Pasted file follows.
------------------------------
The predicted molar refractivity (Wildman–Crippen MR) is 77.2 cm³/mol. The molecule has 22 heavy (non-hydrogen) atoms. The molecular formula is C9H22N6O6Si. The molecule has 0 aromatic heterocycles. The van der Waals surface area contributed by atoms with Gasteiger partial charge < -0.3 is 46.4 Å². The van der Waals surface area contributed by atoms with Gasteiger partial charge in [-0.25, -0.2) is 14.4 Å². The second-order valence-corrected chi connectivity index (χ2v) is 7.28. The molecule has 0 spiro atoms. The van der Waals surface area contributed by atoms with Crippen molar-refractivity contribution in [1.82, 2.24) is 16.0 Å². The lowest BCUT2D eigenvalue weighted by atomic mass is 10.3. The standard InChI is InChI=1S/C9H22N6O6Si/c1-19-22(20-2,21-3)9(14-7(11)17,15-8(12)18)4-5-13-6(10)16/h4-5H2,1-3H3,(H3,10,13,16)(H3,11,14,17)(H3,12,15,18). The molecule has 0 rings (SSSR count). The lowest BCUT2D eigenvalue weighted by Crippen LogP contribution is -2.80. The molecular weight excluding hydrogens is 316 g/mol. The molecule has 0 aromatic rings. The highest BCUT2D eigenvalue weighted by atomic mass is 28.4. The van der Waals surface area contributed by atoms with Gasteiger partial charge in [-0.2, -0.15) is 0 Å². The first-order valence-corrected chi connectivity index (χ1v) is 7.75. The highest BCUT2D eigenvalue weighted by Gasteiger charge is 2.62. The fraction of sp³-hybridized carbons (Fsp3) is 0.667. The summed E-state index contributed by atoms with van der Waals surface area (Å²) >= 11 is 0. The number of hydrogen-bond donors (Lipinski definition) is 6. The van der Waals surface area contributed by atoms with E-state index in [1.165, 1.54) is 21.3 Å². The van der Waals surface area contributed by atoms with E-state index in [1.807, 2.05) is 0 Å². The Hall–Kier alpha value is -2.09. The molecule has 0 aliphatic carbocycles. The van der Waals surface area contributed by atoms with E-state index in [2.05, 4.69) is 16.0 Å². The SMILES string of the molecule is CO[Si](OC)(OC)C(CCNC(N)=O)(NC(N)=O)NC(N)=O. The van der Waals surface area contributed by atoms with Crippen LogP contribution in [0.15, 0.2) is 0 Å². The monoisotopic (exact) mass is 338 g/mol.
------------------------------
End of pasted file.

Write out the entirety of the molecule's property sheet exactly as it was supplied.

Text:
The predicted molar refractivity (Wildman–Crippen MR) is 77.2 cm³/mol. The molecule has 22 heavy (non-hydrogen) atoms. The molecular formula is C9H22N6O6Si. The molecule has 0 aromatic heterocycles. The van der Waals surface area contributed by atoms with Gasteiger partial charge < -0.3 is 46.4 Å². The van der Waals surface area contributed by atoms with Gasteiger partial charge in [-0.25, -0.2) is 14.4 Å². The second-order valence-corrected chi connectivity index (χ2v) is 7.28. The molecule has 0 spiro atoms. The van der Waals surface area contributed by atoms with Crippen molar-refractivity contribution in [1.82, 2.24) is 16.0 Å². The lowest BCUT2D eigenvalue weighted by atomic mass is 10.3. The standard InChI is InChI=1S/C9H22N6O6Si/c1-19-22(20-2,21-3)9(14-7(11)17,15-8(12)18)4-5-13-6(10)16/h4-5H2,1-3H3,(H3,10,13,16)(H3,11,14,17)(H3,12,15,18). The molecule has 0 rings (SSSR count). The lowest BCUT2D eigenvalue weighted by Crippen LogP contribution is -2.80. The molecular weight excluding hydrogens is 316 g/mol. The molecule has 0 aromatic rings. The highest BCUT2D eigenvalue weighted by atomic mass is 28.4. The van der Waals surface area contributed by atoms with Gasteiger partial charge in [-0.2, -0.15) is 0 Å². The first-order valence-corrected chi connectivity index (χ1v) is 7.75. The highest BCUT2D eigenvalue weighted by Gasteiger charge is 2.62. The fraction of sp³-hybridized carbons (Fsp3) is 0.667. The summed E-state index contributed by atoms with van der Waals surface area (Å²) >= 11 is 0. The number of hydrogen-bond donors (Lipinski definition) is 6. The van der Waals surface area contributed by atoms with E-state index in [1.165, 1.54) is 21.3 Å². The van der Waals surface area contributed by atoms with E-state index in [1.807, 2.05) is 0 Å². The Hall–Kier alpha value is -2.09. The molecule has 0 aliphatic carbocycles. The van der Waals surface area contributed by atoms with E-state index in [2.05, 4.69) is 16.0 Å². The SMILES string of the molecule is CO[Si](OC)(OC)C(CCNC(N)=O)(NC(N)=O)NC(N)=O. The van der Waals surface area contributed by atoms with Crippen LogP contribution in [0.15, 0.2) is 0 Å². The monoisotopic (exact) mass is 338 g/mol.